Europe's third largest lake is widely considered one of its most beautiful, thanks to its incomparable Alpine setting. Yet what makes the freshwater lake truly unique is its geographical position between three countries: Austria, Switzerland and Germany. Oddly, it has never been established what part of the lake belongs to which country, thus making it impossible to determine what country one is officially in during a boat ride. The River Rhine flows through the lake, entering at the east end, passing through the city of Konstanz and exiting near the medieval Swiss town Stein am Rhein. The romantic island of Mainau with its landscaped gardens and sculptured flowerbeds is worth an excursion. The little town of Stein am Rhein, the Swiss answer to Rothenburg just 28 km west of Konstanz, should not be missed.
Cultural and bathing town on the south-eastern shore of Lake Constance
The capital of Vorarlberg lies on the south-eastern shore of Lake Constance at the foot of its local mountain, the Pfänder. More than 2,000 years ago there was already a Celtic settlement in the area of the historic old town, which was fortified with a wall and is now called the “Oberstadt” (upper town). The much younger Unterstadt (lower town) lies on the lake shore, along which a wide promenade runs with beaches at its ends. In front of the promenade floats a stage, which is used at the Bregenz Festival. The grandstand is on land and holds more than 4,000 visitors. The centre of the lower town is the Kornmarkt with the Kunsthaus (house of arts) and Vorarlberger Museum.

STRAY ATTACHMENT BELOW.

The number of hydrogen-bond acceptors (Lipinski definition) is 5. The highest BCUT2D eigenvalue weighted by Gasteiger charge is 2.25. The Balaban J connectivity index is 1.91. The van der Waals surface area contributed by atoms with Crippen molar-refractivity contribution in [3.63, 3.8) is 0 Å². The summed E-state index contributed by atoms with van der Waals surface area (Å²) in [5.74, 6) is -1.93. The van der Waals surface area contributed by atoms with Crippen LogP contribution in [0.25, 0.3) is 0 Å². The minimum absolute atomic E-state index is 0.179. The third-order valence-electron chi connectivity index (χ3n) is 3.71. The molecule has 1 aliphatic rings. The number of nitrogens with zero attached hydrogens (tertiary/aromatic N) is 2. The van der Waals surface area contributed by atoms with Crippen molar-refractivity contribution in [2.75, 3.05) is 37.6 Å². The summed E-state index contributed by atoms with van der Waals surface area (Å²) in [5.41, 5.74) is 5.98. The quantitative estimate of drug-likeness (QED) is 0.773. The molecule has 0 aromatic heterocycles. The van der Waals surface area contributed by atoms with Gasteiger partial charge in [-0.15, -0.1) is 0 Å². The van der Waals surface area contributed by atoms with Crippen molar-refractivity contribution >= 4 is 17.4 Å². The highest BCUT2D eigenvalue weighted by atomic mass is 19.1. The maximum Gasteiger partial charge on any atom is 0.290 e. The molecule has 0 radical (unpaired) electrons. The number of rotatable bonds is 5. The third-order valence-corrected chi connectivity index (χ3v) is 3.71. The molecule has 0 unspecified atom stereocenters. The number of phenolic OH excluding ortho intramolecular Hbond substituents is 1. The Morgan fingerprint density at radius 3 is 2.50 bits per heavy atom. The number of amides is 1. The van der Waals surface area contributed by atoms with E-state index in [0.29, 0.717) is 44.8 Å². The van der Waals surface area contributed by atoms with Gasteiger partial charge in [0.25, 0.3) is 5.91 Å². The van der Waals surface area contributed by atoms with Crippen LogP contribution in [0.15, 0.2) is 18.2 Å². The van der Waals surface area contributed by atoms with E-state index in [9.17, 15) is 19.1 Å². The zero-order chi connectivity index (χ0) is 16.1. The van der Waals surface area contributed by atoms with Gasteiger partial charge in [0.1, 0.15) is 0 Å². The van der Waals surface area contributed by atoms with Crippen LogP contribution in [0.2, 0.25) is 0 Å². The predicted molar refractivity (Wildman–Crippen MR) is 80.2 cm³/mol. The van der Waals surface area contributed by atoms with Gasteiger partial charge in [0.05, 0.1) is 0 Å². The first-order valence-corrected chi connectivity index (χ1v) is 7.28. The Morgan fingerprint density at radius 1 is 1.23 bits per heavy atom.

Zeppelin plant on the northern shore of Lake Constance
This town on the northern shore of Lake Constance named after the first King of Württemberg was only established in 1811. Because of free trade privileges with Switzerland the city grew rapidly and attracted industrialists and tourists, including the Russian Tsar Alexander II. In the early 20th century the Graf von Zeppelin from Konstanz set up his airship factory in Friedrichshafen. This was converted into arms factories in the Third Reich, but today they belong to Airbus.
Across Lake Constance with the paddle wheel steamer
Crisp white awnings, burnished brass and shining mahogany, teak and cherry wood: The (according to the trade press) “best restored steam ship in Europe” demonstrates the craftsmanship of an entire epoch and masterworks of the Art Nouveau. The historic paddle wheel steamer was built in 1913 for the crowned heads of Europe. Since its restoration in 1984 it has also been accessible to the public. Gourmet tours, jazz concerts on board and other offers are available under www.hohentwiel.com .
2000 years of history at Lake Constance